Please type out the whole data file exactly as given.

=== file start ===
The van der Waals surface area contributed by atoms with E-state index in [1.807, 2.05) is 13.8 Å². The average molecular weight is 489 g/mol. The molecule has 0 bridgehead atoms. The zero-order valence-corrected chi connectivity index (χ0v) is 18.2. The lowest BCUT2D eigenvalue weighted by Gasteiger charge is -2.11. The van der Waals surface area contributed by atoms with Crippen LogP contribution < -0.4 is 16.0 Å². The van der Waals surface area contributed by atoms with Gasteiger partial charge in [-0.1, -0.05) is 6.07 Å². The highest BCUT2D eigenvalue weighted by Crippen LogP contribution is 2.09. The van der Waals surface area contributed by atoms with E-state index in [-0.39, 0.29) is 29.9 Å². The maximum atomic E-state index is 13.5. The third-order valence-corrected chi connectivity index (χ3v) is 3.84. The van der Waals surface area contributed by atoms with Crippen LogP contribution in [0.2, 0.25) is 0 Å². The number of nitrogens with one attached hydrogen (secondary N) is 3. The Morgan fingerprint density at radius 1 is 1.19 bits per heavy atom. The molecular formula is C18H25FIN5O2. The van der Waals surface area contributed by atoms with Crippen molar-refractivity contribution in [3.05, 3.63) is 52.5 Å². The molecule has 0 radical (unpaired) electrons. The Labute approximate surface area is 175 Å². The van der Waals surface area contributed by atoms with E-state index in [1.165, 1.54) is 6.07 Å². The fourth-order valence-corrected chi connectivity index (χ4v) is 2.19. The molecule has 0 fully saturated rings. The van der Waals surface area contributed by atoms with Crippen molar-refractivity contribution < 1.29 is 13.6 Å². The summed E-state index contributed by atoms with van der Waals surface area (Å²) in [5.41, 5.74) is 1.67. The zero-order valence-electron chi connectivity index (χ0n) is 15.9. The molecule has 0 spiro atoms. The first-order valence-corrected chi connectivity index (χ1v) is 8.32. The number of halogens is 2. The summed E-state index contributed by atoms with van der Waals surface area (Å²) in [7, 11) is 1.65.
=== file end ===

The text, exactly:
The van der Waals surface area contributed by atoms with E-state index in [1.807, 2.05) is 13.8 Å². The average molecular weight is 489 g/mol. The molecule has 0 bridgehead atoms. The zero-order valence-corrected chi connectivity index (χ0v) is 18.2. The lowest BCUT2D eigenvalue weighted by Gasteiger charge is -2.11. The van der Waals surface area contributed by atoms with Crippen LogP contribution < -0.4 is 16.0 Å². The van der Waals surface area contributed by atoms with Gasteiger partial charge in [-0.1, -0.05) is 6.07 Å². The highest BCUT2D eigenvalue weighted by Crippen LogP contribution is 2.09. The van der Waals surface area contributed by atoms with E-state index in [-0.39, 0.29) is 29.9 Å². The maximum atomic E-state index is 13.5. The third-order valence-corrected chi connectivity index (χ3v) is 3.84. The van der Waals surface area contributed by atoms with Crippen LogP contribution in [0.2, 0.25) is 0 Å². The number of nitrogens with one attached hydrogen (secondary N) is 3. The Morgan fingerprint density at radius 1 is 1.19 bits per heavy atom. The molecular formula is C18H25FIN5O2. The van der Waals surface area contributed by atoms with Crippen molar-refractivity contribution in [3.05, 3.63) is 52.5 Å². The molecule has 0 radical (unpaired) electrons. The Labute approximate surface area is 175 Å². The van der Waals surface area contributed by atoms with E-state index in [1.165, 1.54) is 6.07 Å². The fourth-order valence-corrected chi connectivity index (χ4v) is 2.19. The molecule has 0 fully saturated rings. The van der Waals surface area contributed by atoms with Crippen molar-refractivity contribution < 1.29 is 13.6 Å². The summed E-state index contributed by atoms with van der Waals surface area (Å²) in [5.41, 5.74) is 1.67. The zero-order valence-electron chi connectivity index (χ0n) is 15.9. The molecule has 0 spiro atoms. The first-order valence-corrected chi connectivity index (χ1v) is 8.32. The number of halogens is 2. The summed E-state index contributed by atoms with van der Waals surface area (Å²) in [7, 11) is 1.65.